• Parents, take time to explain how painful it would be for you to turn your back on your child, and discuss how hard it was for God to turn away from His Son. Discuss God’s enormous love for us. A great hymn to listen to or read together that helps describe God’s love is “How Deep the Father’s Love For Us” by Stuart Townend. (Lyrics can be found by searching online.)
  • Verse 9 describes Jesus being put in a grave. How do you think Israel would have felt if this was the end of the chapter
    • They might have felt helpless thinking that there was no point in God sending a Messiah if He was just going to die.
  • Verses 11–12 joyfully explain that Jesus’ death is not the end of the story. What does this verse tell us will happen next?
    • He will see the light of life and be satisfied; He will be rewarded. Isaiah 53 describes Jesus, the Son of Almighty God, becoming a servant. He gave up everything for us, even when we rejected Him. Israel was to listen to Isaiah’s message and be encouraged.
  • What should we do with the message?
    • Acts 8:26–35 tells the story of Philip using Isaiah 53 to explain the Good News about Jesus to an Ethiopian man he met along the road. We should spread the Good News of Jesus, too.

 

PRAY

  • Adoration: “ . . . by his knowledge my righteous servant will justify many, and he will bear their iniquities” (Isaiah 53:11). Praise God for His redeeming love.
  • Confession: “ . . . surely he took up our pain and bore our suffering” (Isaiah 53:4). Search your heart for any sin and confess it to God remembering the sacrifice made for your sin.
  • Thanksgiving: “ …the Lord has laid on him the iniquity of us all” (Isaiah 53:6). Give thanks for not having to bear the penalty for your sin.
  • Supplication: We should have “the same attitude of mind toward each other that Christ Jesus had” (Romans 15:5). Ask God to give you a Christ-like heart and passion to serve others and to share the Good News of the Gospel.

 

DO

Supplies: 10–20 dominoes (could also use Jenga blocks or self-standing books); table surface or hard floor; paper to fit on front of blocks or books; marker; tape.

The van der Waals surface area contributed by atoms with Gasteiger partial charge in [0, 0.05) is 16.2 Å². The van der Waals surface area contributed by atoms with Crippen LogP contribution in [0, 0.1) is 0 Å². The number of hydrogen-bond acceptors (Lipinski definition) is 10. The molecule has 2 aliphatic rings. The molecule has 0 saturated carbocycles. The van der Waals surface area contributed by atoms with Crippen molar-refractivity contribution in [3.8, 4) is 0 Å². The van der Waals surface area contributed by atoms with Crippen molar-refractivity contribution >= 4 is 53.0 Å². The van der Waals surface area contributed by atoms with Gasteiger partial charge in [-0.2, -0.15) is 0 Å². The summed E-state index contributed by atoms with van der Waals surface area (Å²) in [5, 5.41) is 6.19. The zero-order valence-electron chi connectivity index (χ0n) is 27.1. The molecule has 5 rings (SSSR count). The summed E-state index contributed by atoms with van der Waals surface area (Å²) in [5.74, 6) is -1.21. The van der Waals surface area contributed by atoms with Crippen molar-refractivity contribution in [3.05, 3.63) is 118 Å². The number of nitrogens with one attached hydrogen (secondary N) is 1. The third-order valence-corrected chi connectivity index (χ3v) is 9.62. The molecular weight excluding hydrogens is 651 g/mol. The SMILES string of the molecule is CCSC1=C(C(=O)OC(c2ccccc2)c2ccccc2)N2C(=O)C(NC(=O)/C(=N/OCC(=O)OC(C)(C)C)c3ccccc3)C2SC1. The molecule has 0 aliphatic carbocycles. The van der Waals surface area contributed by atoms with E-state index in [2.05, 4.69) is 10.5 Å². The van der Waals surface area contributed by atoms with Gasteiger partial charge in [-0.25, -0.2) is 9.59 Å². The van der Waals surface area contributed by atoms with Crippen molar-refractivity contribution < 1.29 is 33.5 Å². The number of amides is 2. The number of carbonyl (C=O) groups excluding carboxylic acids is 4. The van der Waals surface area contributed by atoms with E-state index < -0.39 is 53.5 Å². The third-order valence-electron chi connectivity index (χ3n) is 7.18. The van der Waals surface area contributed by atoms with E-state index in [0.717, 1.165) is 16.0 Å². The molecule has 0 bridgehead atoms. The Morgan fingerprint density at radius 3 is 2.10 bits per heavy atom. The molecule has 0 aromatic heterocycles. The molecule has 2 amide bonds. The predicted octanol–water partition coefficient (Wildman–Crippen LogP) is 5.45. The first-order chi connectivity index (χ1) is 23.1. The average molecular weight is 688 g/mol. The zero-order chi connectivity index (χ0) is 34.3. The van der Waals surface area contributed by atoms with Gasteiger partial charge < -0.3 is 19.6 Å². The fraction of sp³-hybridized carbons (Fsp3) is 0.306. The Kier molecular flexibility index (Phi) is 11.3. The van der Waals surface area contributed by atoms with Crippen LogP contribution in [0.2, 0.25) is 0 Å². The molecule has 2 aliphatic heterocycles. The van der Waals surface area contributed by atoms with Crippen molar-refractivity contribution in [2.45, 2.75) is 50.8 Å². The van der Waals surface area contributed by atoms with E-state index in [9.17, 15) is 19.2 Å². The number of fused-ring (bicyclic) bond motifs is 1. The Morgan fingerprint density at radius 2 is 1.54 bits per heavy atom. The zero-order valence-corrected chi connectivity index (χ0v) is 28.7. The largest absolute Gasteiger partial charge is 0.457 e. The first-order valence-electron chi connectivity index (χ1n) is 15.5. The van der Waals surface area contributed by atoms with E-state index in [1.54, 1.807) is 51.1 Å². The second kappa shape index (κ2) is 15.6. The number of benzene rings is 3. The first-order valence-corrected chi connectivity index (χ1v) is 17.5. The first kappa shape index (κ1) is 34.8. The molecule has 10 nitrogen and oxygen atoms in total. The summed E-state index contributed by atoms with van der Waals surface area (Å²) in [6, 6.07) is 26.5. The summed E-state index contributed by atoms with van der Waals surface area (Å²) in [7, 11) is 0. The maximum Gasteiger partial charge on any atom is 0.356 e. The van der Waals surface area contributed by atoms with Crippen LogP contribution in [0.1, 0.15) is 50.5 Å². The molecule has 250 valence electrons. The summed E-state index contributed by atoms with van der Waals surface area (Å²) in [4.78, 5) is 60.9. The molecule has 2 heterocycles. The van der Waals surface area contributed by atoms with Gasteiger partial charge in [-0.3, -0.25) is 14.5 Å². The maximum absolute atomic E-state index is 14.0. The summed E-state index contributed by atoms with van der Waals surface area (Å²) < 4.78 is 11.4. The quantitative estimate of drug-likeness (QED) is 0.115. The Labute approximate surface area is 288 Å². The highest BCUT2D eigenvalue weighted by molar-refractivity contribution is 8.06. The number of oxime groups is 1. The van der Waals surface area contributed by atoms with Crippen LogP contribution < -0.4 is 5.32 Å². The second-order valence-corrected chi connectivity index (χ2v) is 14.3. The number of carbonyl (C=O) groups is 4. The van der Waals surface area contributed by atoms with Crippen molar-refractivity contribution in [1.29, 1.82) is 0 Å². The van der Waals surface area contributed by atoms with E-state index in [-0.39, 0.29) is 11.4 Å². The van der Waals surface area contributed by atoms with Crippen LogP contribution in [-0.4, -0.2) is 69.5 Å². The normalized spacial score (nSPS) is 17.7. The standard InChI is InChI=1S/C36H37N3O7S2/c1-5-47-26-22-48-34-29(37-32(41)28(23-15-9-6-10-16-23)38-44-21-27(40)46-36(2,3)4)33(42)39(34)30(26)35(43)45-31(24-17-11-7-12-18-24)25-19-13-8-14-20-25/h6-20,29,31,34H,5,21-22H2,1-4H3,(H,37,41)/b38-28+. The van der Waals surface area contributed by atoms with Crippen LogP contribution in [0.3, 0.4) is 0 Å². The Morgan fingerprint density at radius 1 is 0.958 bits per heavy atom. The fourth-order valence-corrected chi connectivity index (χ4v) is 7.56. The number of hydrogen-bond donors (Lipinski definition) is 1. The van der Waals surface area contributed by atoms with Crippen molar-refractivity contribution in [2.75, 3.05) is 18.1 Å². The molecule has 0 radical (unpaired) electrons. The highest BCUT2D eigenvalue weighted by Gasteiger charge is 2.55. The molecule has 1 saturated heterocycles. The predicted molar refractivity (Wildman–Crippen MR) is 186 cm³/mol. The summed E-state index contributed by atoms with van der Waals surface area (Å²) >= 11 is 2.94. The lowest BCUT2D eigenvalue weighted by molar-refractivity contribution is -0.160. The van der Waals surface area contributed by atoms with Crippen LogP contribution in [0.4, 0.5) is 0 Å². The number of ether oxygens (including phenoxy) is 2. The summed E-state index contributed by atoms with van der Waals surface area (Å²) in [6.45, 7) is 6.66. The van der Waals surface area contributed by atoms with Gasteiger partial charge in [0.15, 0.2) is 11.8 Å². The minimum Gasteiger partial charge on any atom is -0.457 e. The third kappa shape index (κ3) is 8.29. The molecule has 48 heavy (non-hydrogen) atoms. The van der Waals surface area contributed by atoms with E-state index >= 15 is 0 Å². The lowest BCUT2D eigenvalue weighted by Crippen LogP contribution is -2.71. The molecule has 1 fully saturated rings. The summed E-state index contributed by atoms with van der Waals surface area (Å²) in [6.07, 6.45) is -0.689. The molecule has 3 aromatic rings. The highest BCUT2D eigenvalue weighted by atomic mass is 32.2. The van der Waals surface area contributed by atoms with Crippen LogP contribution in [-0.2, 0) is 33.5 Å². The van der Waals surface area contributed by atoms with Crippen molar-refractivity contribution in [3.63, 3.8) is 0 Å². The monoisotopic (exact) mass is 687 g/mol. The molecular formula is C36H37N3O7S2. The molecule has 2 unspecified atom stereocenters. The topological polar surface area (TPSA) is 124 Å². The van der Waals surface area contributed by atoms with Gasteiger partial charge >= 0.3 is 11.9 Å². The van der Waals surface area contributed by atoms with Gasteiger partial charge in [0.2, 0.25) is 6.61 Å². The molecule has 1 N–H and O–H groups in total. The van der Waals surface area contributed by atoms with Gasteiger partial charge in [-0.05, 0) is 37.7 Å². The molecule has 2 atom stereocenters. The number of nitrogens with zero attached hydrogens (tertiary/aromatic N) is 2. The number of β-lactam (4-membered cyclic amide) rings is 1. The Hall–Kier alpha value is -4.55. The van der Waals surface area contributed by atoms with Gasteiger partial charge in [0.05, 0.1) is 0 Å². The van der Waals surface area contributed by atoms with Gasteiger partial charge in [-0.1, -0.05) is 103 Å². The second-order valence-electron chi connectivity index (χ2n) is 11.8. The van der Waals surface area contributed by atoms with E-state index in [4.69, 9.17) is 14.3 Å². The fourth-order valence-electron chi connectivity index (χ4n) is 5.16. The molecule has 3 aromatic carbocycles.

Directions: Ahead of time, draw a happy stick figure on one piece of paper and tape it to a domino/block. Draw a sad stick figure on another piece of paper and tape it to another domino/block.

Explain the happy figure represents one who is a believer in Jesus as Savior and that the sad figure represents one who does not know about Jesus. Place the happy domino on one side of the table and the sad domino on the other side of the table, both standing up. Talk about how important it is for each Christian, including kids, to tell others the Good News of Jesus, even though it can seem like a big job. Imagine together what would happen if one kid told one kid and that kid told another kid (place a domino in line for each kid that tells another one about Jesus).

Keep placing dominoes in line until you reach your sad domino. Once that happens, push down your happy domino so all the others get knocked down. Explain that even though the first kid never even met the last one, he still had a part in sharing the Good News of Jesus with the last kid. Now your sad kid is no longer sad, and he can share the Good News with someone else to start the domino effect all over again, so the Good News is shared around the world.

 

(Vista Dublin lesson: April 26th, Vista Worthington: May 17th)